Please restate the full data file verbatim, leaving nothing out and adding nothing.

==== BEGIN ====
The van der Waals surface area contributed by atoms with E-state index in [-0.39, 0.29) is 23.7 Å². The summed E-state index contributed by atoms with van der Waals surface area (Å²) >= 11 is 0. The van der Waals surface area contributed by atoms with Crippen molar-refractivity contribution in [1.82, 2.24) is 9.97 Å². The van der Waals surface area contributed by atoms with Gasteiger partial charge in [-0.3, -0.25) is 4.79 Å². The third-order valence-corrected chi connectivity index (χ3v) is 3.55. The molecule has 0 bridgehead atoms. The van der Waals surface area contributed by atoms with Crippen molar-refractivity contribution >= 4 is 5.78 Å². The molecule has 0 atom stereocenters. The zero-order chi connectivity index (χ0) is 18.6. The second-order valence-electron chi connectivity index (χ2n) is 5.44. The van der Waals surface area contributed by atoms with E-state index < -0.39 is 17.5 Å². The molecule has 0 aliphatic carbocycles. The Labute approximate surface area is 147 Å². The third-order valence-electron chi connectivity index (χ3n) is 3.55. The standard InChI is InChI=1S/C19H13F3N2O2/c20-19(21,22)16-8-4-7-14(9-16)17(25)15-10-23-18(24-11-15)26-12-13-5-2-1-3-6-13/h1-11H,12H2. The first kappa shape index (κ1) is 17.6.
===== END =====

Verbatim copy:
The van der Waals surface area contributed by atoms with E-state index in [-0.39, 0.29) is 23.7 Å². The summed E-state index contributed by atoms with van der Waals surface area (Å²) >= 11 is 0. The van der Waals surface area contributed by atoms with Crippen molar-refractivity contribution in [1.82, 2.24) is 9.97 Å². The van der Waals surface area contributed by atoms with Gasteiger partial charge in [-0.3, -0.25) is 4.79 Å². The third-order valence-corrected chi connectivity index (χ3v) is 3.55. The molecule has 0 bridgehead atoms. The van der Waals surface area contributed by atoms with Crippen molar-refractivity contribution >= 4 is 5.78 Å². The molecule has 0 atom stereocenters. The zero-order chi connectivity index (χ0) is 18.6. The second-order valence-electron chi connectivity index (χ2n) is 5.44. The van der Waals surface area contributed by atoms with E-state index < -0.39 is 17.5 Å². The molecule has 0 aliphatic carbocycles. The Labute approximate surface area is 147 Å². The third-order valence-electron chi connectivity index (χ3n) is 3.55. The standard InChI is InChI=1S/C19H13F3N2O2/c20-19(21,22)16-8-4-7-14(9-16)17(25)15-10-23-18(24-11-15)26-12-13-5-2-1-3-6-13/h1-11H,12H2. The first kappa shape index (κ1) is 17.6.